E.g., 09/30/2014
E.g., 09/30/2014

Immigration Policy & Law

Immigration Policy & Law

Immigration legislative and administrative policies, legal statutes and court decisions, and regulations collectively shape nations' immigration systems—from visa allotments and immigrant-selection mechanisms to immigrant integration programs, border controls, and more. As international migration has increased in size and spread and as a number of nations are more flexibly adjusting their immigration systems, the research offered here examines the many permutations of immigration policy and law, often with a comparative lens.

Recent Activity

Reports
April 2011
By Richard Black, Michael Collyer, and Will Somerville
Reports
March 2011
By Elizabeth Collett
Reports
March 2011
By Donald M. Kerwin, Doris Meissner, and Margie McHugh
Reports
March 2011
By Demetrios G. Papademetriou and Elizabeth Collett

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Recent Activity

Video, Audio
January 13, 2011

In a report by MPI's Labor Markets Initiative, noted economist and Georgetown University Public Policy Institute Professor Harry J. Holzer examines the economic reasoning and research on these questions and looks at the policy options that shape the impact of less-skilled immigration on the economy. The discussion is on what policy reform would best serve native-born American workers, consumers, and employers, as well as the overall U.S. economy.

Reports
January 2011

Notwithstanding the broad consensus on the benefits of highly skilled immigration, the economic role of less-skilled immigrants is one of the more controversial questions in the immigration debate. While less-skilled immigrants bring economic benefits for U.S. consumers, employers, and skilled workers, they impose some costs on U.S. workers competing for similar jobs.

Policy Briefs
January 2011

This Policy Brief examines four types of criteria for earned legalization (English proficiency, employment, continuous presence, and monetary fines) in the five major legalization bills proposed by Congress since 2006—and finds that the projected effects differ on the ability of unauthorized men, women, and children to gain legal status.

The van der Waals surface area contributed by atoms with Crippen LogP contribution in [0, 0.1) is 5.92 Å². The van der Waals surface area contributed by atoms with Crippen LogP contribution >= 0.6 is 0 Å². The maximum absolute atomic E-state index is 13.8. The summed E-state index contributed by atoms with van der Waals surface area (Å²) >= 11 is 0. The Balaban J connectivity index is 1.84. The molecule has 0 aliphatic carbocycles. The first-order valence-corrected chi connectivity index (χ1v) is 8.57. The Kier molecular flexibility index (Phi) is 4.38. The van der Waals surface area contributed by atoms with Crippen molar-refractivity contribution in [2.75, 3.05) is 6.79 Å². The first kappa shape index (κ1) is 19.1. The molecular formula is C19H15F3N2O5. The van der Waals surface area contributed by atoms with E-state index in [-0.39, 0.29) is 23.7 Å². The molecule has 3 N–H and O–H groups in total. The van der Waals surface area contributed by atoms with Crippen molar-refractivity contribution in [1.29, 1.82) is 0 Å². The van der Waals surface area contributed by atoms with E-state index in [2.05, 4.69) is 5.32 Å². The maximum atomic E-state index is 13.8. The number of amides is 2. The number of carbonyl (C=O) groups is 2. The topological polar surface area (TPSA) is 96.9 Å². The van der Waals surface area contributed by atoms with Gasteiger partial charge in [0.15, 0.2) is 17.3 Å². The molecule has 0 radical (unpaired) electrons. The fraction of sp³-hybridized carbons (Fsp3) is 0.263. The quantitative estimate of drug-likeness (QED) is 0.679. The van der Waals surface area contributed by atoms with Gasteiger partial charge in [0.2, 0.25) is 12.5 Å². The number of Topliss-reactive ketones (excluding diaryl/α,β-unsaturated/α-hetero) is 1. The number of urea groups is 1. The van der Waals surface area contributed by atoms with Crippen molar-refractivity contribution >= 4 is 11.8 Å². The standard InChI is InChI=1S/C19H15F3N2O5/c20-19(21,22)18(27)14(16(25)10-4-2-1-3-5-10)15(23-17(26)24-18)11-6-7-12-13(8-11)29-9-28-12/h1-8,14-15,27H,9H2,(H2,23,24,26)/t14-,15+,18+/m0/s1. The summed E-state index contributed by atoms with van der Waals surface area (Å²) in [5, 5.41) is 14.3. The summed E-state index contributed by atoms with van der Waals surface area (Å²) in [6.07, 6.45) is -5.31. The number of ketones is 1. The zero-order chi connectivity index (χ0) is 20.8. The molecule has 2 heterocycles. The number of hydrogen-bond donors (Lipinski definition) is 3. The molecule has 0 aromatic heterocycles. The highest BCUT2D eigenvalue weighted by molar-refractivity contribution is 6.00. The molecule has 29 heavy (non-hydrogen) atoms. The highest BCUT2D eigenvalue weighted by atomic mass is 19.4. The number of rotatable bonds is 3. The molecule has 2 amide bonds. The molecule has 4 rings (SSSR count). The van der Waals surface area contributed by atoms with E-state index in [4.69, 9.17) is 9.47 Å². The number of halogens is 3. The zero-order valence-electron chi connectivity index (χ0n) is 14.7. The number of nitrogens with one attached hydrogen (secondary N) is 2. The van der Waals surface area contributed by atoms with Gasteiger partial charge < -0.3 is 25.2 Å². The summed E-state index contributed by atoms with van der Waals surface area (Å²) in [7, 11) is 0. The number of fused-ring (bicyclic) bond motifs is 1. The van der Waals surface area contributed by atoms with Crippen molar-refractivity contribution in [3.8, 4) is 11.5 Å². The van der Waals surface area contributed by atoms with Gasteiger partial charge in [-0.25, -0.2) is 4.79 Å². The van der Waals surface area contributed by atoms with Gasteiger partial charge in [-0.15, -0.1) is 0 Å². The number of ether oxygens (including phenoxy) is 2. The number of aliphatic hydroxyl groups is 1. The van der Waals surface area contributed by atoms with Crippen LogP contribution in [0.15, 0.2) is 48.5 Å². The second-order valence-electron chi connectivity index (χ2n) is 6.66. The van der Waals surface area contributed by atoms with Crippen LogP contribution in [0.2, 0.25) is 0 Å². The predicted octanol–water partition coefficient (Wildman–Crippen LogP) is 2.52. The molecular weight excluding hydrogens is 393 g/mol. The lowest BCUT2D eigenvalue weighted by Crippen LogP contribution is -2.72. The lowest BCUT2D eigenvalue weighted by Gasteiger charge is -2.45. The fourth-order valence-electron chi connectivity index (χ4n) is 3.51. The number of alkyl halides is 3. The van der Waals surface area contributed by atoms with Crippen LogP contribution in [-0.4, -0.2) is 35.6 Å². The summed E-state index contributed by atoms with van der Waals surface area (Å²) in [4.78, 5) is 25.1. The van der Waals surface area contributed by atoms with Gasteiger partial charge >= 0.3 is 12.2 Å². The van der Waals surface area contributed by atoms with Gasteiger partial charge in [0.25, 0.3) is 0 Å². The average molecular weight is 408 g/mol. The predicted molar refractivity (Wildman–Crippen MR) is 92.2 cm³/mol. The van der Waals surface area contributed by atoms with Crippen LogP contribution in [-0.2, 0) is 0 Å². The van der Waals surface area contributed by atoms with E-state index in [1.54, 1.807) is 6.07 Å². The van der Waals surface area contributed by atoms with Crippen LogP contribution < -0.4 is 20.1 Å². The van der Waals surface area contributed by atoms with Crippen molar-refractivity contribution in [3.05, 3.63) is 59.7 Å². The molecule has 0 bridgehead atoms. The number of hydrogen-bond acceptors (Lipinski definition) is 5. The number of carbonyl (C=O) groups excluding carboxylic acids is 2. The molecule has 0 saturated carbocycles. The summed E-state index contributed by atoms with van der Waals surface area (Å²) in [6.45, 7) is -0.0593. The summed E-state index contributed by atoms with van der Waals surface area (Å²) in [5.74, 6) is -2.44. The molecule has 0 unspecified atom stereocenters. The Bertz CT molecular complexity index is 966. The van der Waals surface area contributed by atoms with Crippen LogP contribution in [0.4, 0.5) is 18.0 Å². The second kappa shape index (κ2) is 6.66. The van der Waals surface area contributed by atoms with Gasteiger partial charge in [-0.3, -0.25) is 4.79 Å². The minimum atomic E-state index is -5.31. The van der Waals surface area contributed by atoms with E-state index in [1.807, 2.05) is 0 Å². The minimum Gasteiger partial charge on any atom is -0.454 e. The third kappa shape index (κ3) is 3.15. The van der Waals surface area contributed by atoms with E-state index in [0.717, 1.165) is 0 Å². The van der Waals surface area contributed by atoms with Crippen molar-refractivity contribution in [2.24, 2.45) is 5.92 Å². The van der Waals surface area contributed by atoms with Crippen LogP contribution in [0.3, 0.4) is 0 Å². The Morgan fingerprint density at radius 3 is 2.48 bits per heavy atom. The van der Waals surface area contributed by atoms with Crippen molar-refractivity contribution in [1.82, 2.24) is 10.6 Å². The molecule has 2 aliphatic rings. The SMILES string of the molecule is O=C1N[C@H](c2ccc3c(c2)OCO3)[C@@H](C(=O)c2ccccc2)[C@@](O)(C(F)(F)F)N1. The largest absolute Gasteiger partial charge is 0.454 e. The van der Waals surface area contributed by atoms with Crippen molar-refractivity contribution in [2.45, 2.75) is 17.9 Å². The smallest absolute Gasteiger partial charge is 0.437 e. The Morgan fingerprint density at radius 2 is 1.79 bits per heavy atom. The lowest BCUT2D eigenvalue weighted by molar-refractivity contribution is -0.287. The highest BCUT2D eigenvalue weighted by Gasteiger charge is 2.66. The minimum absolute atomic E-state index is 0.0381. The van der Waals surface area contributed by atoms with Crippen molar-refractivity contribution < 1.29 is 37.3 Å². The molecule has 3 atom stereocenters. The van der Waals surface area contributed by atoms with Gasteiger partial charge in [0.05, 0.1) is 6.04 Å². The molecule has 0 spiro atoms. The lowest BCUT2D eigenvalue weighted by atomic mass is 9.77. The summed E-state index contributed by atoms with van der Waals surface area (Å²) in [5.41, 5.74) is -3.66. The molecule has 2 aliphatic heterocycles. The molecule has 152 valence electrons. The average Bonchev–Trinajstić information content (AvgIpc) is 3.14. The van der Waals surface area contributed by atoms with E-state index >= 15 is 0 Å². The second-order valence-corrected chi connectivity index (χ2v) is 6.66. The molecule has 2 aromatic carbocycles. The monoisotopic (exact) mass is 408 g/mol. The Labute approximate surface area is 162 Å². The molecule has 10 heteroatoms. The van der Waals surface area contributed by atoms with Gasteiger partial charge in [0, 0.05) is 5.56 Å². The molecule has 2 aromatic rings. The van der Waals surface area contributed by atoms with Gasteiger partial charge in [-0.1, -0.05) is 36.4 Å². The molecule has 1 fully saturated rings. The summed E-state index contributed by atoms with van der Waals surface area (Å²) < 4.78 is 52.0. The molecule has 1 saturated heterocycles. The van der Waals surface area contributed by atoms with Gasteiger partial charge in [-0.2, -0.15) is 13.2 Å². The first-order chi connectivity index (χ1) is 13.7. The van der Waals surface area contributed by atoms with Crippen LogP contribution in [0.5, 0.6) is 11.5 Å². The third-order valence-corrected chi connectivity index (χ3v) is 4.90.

Fact Sheets
December 2010

In 2010, based on changes to the DREAM Act legislation pending in Congress, MPI issued revised total and state-level estimates of the unauthorized youth and young adults who might be eligible for conditional legal status, updating its DREAM vs. Reality fact sheet.

Policy Briefs
December 2010

This policy brief examines the legalization debate on both sides of the Atlantic and discusses policy parameters that characterize legalization programs, such as qualifications, requirements, benefits, and program design and implementation.

Policy Briefs
December 2010

This policy brief shows that more unauthorized immigrants in the United States have been legalized through population-specific and registry programs than through the 1986 Immigration Reform and Control Act general legalization provisions.

Policy Briefs
November 2010

This brief argues that an essential first step to any type of U.S. legalization must be a registration process that rapidly identifies, screens, and processes potential applicants. The government could successfully administer a large-scale legalization only with a well-crafted bill, sufficient funding, an unprecedented mobilization of public and private stakeholders, and intensive planning. 

Books
November, 2010

This book takes stock of the impact of the crisis on immigrant integration in Europe and the United States. It assesses where immigrants have lost ground, using evidence such as levels of funding for educational programs, employment rates, trends toward protectionism, public opinion, and levels of discrimination.

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